Manchester Arena Inquiry: Leyland victim Saffie-Rose Roussos 'may have lived' if treated for blood loss at Arena bomb scene
The youngest victim of the Manchester Arena terror attack probably would have survived if a “window of opportunity” was not missed to treat her at the scene, an inquiry has heard.
Eight-year-old Saffie-Rose Roussos, from Leyland, arrived at Royal Manchester Children’s Hospital some 52 minutes after the explosion in the City Room foyer of the venue, at the end of an Ariana Grande concert on the evening of May 22 2017.
She went into cardiac arrest shortly after she entered the hospital’s resuscitation room and despite the efforts of medics she was pronounced dead at 11.40pm.
This week the public inquiry into the atrocity, which killed 22 people and injured hundreds of others, is focusing on whether Saffie-Rose could have lived if she had received different or additional treatment.
A panel of blast wave experts has told the inquiry her multiple injuries were unsurvivable, but experts commissioned by lawyers for the youngster’s family disagree.
Dr Davies, a former medical director of London’s Air Ambulance, who has responded to numerous major incidents, including the July 7 2005 bombings, said she should have received crucial treatment in the City Room for her blood loss.
He said: “We believe the window of opportunity to provide therapy for Saffie actually begins in that room and it begins with the EMT (emergency medical technician) who tended Saffie.
“They have the key skills and equipment to provide treatments that are important to Saffie, namely splintage, traction and tourniquets.”
The inquiry has heard that an Arena first-aider, trained to perform the role of EMT, assessed the youngster as she was lying on the floor, but moved on to assist other casualties as she thought she was not breathing and could not see signs of catastrophic bleeding.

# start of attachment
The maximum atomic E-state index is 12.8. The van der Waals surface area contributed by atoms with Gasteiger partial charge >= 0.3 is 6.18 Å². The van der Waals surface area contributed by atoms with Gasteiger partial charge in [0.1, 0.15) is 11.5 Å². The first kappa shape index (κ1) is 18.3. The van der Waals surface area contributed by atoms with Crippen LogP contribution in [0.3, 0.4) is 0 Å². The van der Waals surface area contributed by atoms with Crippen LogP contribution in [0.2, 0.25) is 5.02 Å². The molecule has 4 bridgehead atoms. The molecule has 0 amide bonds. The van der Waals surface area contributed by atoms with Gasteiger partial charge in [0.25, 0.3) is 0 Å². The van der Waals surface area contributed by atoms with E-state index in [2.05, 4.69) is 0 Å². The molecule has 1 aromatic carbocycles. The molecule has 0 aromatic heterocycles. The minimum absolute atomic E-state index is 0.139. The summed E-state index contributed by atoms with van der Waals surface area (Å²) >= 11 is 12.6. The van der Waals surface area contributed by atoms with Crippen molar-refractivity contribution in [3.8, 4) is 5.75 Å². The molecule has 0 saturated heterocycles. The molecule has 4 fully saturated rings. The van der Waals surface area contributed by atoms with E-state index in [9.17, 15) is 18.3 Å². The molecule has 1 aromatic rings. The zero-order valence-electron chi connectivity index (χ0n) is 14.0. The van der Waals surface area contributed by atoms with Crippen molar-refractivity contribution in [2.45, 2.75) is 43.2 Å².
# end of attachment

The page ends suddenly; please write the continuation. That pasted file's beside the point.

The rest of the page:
Paul Greaney QC, counsel to the inquiry, asked Dr Davies: “Let’s assume those three measures had been taken, what is your view about the impact of those measures on Saffie’s survivability?"
He replied: “The effects of those measures can be quite profound in terms of traction and splinting, and would have every expectation of improving the situation.”
Dr Davies added it was “more likely than not” she would have survived.
Saffie-Rose asked for her mother as she lay on the floor following the blast, the inquiry has heard, and her condition deteriorated in time as a T-shirt seller, an off-duty nurse and two police officers were forced to carry her out of the City Room foyer of the venue on a bloodied advertising board.
One of the police officers had to flag down an ambulance outside and later Saffie-Rose asked a paramedic in the back of the vehicle: “Am I going to die?”
Dr Davies said a similar treatment intervention should have taken place in the ambulance before she was taken to hospital.
Mr Greaney asked: “If those measures had been taken in the ambulance would that have improved Saffie’s prospects of survival?”
Dr Davies replied: “Without a doubt. There is potentially a window of 20 minutes where those interventions could have been in place and acting before Saffie enters cardiac arrest.
“If you are not taking those measures you are committing her (Saffie) to continuing haemorrhaging.
“I would have expected paramedics and technicians to apply these techniques in this situation. I recognise that it’s very emotional and time pressured, that there is a need to get to hospital. You have to back a horse.
“I think at this point we believe she probably would have still lived.”
Lt Col Park said she thought survival was “less likely” at this point but still “possible”.
Dr Davies added: “Her chances have certainly degraded. I think the strategy for survival here is stop the bleeding as early as possible.”
The paramedic who treated Saffie-Rose previously told the inquiry she did not see any external bleeding and said she thought her only chance of survival was blood transfusion and surgery at hospital.
Both Dr Davies and Lt Col Park said an operation known as a resuscitative thoracotomy should have been performed on Saffie-Rose at the hospital, but accepted by this time the “chances of survival were stacked against her”.
They disagreed with the blast wave panel over the severity of the vascular and lung damage sustained by the youngster.
Saffie-Rose had earlier enjoyed the “night of her life” with her mother, Lisa, and older sister, Ashlee, as she watched her idol Grande perform.
She was five metres away from suicide bomber Salman Abedi as he detonated his device, packed with nuts and bolts, and received more than 100 injuries.
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